• Accommodate: Recognizing that the relationship with the other person is valuable to you, you provide a resolution that’s acceptable to the other person
  • Compete: Recognizing that the result of the conflict is valuable to you, you work for a resolution that’s acceptable to you
  • Engage: Recognizing that both the relationship and the result of the conflict are equally important to you, work with the other person to develop a resolution to the conflict that’s acceptable to both of you

Most of us excel at one of these strategies and, as a result, apply that option even when it’s the wrong choice. If you do decide to resolve the conflict by using either compete or engage, flipping the bozo bit is not going to lead to a happy result. No one will want to work towards resolution with you if you obviously think they are idiots.

If you decide to go with engage then you need to the use the tool that’s the complete opposite to flipping the bozo bit: empathy.

The Alternative to the Bozo Bit

Too often, when people hear the word “empathy” they think it means “feeling the other person’s pain.” Paul Bloom has argued that form of empathy actually makes things worse. Bloom feels that, while empathy (in some form) makes you a more compassionate person it also blinds you to the long term consequences of your actions.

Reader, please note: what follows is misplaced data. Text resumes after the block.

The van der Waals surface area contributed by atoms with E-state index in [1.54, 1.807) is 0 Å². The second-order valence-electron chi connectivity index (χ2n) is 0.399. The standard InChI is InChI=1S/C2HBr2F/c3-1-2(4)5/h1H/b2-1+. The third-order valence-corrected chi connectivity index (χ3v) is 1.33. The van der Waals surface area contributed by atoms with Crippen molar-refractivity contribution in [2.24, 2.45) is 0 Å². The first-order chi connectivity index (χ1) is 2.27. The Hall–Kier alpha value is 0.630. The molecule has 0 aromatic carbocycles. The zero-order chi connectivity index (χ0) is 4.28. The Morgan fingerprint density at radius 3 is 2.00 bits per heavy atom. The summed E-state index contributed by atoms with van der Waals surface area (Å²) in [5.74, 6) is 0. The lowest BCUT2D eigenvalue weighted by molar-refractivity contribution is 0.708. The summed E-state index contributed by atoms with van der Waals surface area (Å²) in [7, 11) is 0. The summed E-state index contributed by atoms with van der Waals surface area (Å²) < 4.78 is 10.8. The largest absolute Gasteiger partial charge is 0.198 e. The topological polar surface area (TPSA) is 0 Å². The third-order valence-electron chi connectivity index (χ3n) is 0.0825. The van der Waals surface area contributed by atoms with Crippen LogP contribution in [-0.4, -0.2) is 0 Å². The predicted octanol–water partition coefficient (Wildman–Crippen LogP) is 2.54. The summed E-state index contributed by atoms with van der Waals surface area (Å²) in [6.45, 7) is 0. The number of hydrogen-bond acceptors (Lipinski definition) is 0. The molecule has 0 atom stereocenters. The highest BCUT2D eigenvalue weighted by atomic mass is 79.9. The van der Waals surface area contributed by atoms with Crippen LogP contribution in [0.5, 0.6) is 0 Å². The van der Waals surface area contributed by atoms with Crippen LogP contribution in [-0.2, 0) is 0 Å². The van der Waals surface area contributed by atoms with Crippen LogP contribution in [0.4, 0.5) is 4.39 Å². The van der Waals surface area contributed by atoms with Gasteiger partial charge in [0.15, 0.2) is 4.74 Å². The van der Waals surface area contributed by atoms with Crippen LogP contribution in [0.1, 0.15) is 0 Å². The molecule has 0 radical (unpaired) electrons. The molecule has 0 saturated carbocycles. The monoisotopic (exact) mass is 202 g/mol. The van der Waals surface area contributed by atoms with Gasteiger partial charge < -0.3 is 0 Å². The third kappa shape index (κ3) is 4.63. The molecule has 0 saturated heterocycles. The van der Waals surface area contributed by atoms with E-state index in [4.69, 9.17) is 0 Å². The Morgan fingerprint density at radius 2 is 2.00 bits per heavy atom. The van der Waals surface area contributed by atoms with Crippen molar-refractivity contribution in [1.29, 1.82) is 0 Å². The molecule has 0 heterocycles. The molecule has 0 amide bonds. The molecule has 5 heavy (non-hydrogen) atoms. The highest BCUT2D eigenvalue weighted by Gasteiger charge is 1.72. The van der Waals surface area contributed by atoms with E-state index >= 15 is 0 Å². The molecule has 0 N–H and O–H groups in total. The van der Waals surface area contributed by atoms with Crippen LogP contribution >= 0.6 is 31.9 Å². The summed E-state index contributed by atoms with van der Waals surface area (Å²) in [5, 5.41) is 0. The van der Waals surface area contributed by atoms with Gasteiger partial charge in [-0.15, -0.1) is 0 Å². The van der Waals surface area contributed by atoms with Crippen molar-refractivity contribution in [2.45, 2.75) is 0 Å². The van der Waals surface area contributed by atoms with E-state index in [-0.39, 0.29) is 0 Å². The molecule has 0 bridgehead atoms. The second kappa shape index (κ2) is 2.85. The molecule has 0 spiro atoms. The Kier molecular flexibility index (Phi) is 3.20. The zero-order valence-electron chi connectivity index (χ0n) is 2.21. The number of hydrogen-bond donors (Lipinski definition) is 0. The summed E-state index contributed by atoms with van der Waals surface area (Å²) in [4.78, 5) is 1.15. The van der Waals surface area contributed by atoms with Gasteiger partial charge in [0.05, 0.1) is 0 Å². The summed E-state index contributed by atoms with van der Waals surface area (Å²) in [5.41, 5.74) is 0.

And that may be true (though it’s not obvious to me why compassion is especially good at blinding me to long-term outcomes). But it’s only true only if you assume that empathy has to be bound up with sharing the other person’s emotions. In fact, in a conflict, emotions are probably already running high so taking on someone else’s emotional burden is only going to aggravate the problem.

If we take out the emotional component, empathy just means understanding why that other person’s goals and reasons make sense to them. This is essential because you wouldn’t be in conflict with the other person if they shared your goals and reasons. You can, therefore, in a conflict assume that there is something happening with that person you don’t know or fully understand. In other words, rather than flipping the bozo bit, we should assume that the other person has reasons for disagreeing with us that make sense (well…make sense to the other person).

What Empathy Is Not

And let me clear: Empathy, in this sense, does not require you to agree with the other person; With empathy, you’re merely able to see how the other person’s goals and reasons make sense to them. If you can honestly say, “From your point of view I can see how I must look like a complete jerk,” then you’ve achieved this level of empathy (I’m assuming here, of course, that you don’t agree that you’re a complete jerk).

In fact, all you’re doing with this level of empathy is granting to the other person the same respect that you want to be granted to your point of view. As Amy Gallo, points out in an article in the Harvard Business Review, you’re going to need to understand the other person’s goals and reasons if you’re going to create a solution that makes sense to both of you.

Navigating conflict means recognizing all of these options (manage vs. resolve, accommodate vs. compete vs. engage, engaging with empathy) and picking the right one. If you can do that you can not only survive your next conflict, you can end up with a better result than you ever thought possible.